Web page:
Ed Whelan cogently criticizes today’s Washington Post editorial praising Sen. Lindsey Graham’s decision to vote for the confirmation of Judge Sonia Sotomayor to the Supreme Court. I have a thought or two along similar lines. On January 15, 2006, the editors of the Post made many of the same arguments in an editorial entitled “Confirm Samuel Alito.” So at least they appear consistent. On both occasions, they argued for deference to the president’s choice of a Supreme Court justice, as bespeaking a respect for the results of the latest presidential election.
Of course, the Post’s editors do not call for absolute deference–or what would be the point of advice and consent? In Justice Alito’s case they applied two tests they declared he had met. First, he was declared “qualified,” in the narrow sense of legal knowledge, suitable experience, and level temperament. Second, he was judged by the Post to be “moderate” or “mainstream” in some sense. While declaring that they would not have chosen Justice Alito, the editors viewed him as “a thoughtful conservative, not a raging ideologue.” (The “raging ideologues” are probably hanging out here at NRO, in the Post’s view.)
Today they defended Judge Sotomayor by saying she was “qualified” and that her record shows “she could separate her personal feelings from her professional duties as a judge.” Never mind that doubtful claim for a moment. It’s hard to tell from the Post’s editorial today what the newspaper’s editors think a judge’s “professional duties” are. They merely praise Sen. Graham for choosing to vote for a judge he wouldn’t have chosen himself, and they modestly refrain from reminding the reader that they took exactly the same position on Justice Alito themselves.
Perhaps “Confirm Samuel Alito” still represents the editors’ thinking on the standards that should govern confirmation. If a Supreme Court nominee is “qualified” and “not a raging ideologue,” he or she should be confirmed, whatever different choice might have been made by senators or newspaper editors. As welcome as a Post endorsement of such fine jurists as Samuel Alito and John Roberts may be, the second of these criteria is badly misplaced.
As I noted in recently criticizing the views of Princeton’s Christopher Eisgruber, the call for “moderate” Supreme Court justices stems from a failure to distinguish judicial philosophy clearly from political ideology. Properly understood, the two have nothing to do with each other. A political conservative can be a judicial activist, and a political liberal can be devoted to following the Constitution’s original understanding of a restrained judiciary. (The strong but not perfect association of conservatism with originalism and of liberalism with activism in our own time is a matter worth much pondering–but these are not necessary associations.) And a “moderate” in politics can be a “raging activist” of the worst sort. I dare say Justice Anthony Kennedy, and retired Justice Sandra Day O’Connor, are both pretty “moderate.” But they earned their reputations as consistent aggrandizers of judicial power–sometimes leftward and sometimes rightward, as befits “moderates” who like to be courted as the “swing voters” on a divided Court. O’Connor and Kennedy, one might say, are perfect examples of the extremism of “moderation.”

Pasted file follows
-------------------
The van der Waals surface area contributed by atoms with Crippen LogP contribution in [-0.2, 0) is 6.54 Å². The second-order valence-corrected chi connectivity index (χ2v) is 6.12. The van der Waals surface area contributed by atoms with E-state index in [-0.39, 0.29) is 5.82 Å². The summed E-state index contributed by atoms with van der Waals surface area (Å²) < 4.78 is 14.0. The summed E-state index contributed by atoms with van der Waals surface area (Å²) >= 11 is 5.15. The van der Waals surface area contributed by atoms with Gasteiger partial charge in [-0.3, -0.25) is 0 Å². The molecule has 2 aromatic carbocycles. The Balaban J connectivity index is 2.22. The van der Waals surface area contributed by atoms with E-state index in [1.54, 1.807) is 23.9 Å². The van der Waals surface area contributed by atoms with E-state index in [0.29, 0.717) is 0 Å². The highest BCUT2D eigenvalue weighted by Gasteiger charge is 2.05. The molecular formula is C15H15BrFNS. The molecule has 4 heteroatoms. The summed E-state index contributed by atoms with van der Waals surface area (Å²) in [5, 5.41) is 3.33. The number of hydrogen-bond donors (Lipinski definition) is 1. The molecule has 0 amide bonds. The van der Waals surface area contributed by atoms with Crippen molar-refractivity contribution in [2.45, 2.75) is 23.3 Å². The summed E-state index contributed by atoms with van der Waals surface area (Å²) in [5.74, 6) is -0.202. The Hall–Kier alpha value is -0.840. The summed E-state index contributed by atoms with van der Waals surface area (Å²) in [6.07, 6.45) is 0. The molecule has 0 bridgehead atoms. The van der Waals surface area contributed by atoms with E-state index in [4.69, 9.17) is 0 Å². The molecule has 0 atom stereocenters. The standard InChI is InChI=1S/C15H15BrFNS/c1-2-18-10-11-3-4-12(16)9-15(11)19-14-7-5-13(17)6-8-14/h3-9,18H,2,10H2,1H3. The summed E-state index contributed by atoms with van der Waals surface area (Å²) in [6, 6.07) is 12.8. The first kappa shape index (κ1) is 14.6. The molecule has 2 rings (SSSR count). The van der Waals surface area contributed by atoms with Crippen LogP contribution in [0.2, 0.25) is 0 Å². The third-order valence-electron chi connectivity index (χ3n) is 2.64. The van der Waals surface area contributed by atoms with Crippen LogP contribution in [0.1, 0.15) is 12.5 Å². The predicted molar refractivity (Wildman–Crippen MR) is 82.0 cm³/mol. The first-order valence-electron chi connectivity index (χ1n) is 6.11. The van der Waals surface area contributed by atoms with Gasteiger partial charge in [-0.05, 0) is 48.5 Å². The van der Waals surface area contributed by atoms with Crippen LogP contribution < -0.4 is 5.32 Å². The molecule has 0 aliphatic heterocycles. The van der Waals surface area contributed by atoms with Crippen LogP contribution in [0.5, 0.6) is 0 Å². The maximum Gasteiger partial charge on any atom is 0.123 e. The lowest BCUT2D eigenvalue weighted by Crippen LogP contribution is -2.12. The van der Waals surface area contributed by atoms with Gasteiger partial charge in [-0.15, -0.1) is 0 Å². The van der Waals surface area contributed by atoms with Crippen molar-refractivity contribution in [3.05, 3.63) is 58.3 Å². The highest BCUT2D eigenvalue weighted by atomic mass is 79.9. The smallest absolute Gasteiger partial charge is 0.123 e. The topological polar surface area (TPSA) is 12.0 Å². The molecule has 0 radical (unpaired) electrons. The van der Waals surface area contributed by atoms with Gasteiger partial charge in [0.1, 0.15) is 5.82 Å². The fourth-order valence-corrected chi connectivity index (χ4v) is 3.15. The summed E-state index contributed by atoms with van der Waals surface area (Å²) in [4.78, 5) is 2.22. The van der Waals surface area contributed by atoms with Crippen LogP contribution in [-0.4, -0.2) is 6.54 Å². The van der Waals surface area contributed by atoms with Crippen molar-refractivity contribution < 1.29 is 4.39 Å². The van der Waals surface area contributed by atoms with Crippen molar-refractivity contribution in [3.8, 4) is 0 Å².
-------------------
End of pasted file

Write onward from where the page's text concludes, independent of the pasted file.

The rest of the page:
And if we cannot plainly segregate judicial philosophy from political ideology, what grounds are there for preferring the “moderate” judge to the passionately ideological one? Isn’t the judiciary just another electoral prize, in the Post’s view–and Sen. Graham’s? Weak presidents may opt for “moderate” nominees, while strong ones with reliable Senate support may go for the “raging” type. And why shouldn’t they?
There is an underdeveloped spark of recognition of the problems here when the Post in today’s editorial insists on a distinction between “personal feelings” and “professional responsibilities.” If they mean no more than that Judge Sotomayor can keep ad hoc likes and dislikes for the parties before her out of her decision-making, then that wouldn’t be much of an expectation to meet, and would speak to the basic issue of judicial temperament. But if the editors mean to indicate a difference between political views on the one hand, and apolitical devotion to the law on the other, then they are contradicting their own stand on judicial nominations over the last several years, which regards the injection of politics into judicial decisions as acceptable so long as it is “moderate” (as defined by the Post). So which is it?
In the end, the Post’s editors have two problems. They have to decide what they really think, and they have to decide what they think Judge Sotomayor thinks. Do they endorse “moderate politics” on the Court, or do they insist on apolitical judging? And which Sonia Sotomayor do they wish to believe–the one who celebrated the role her political views, shaped by her ethnic experience, played in her decision-making; or the one who woodenly repeated during her recent testimony that she has always followed and would always follow “the law” as laid down in the Constitution and statutes?
In a last ironic twist, we might note that if the editors of the Post believe hearing-testimony-Sonia rather than wise-Latina-Sonia, and if they also cling to their long-held opinion that political views enter into judicial decisions and that those views should therefore be Post-approved-moderate, then logically they should oppose Judge Sotomayor’s confirmation because she clings in their own view to a preposterous concept of the judicial function that no intelligent and candid nominee could possibly believe.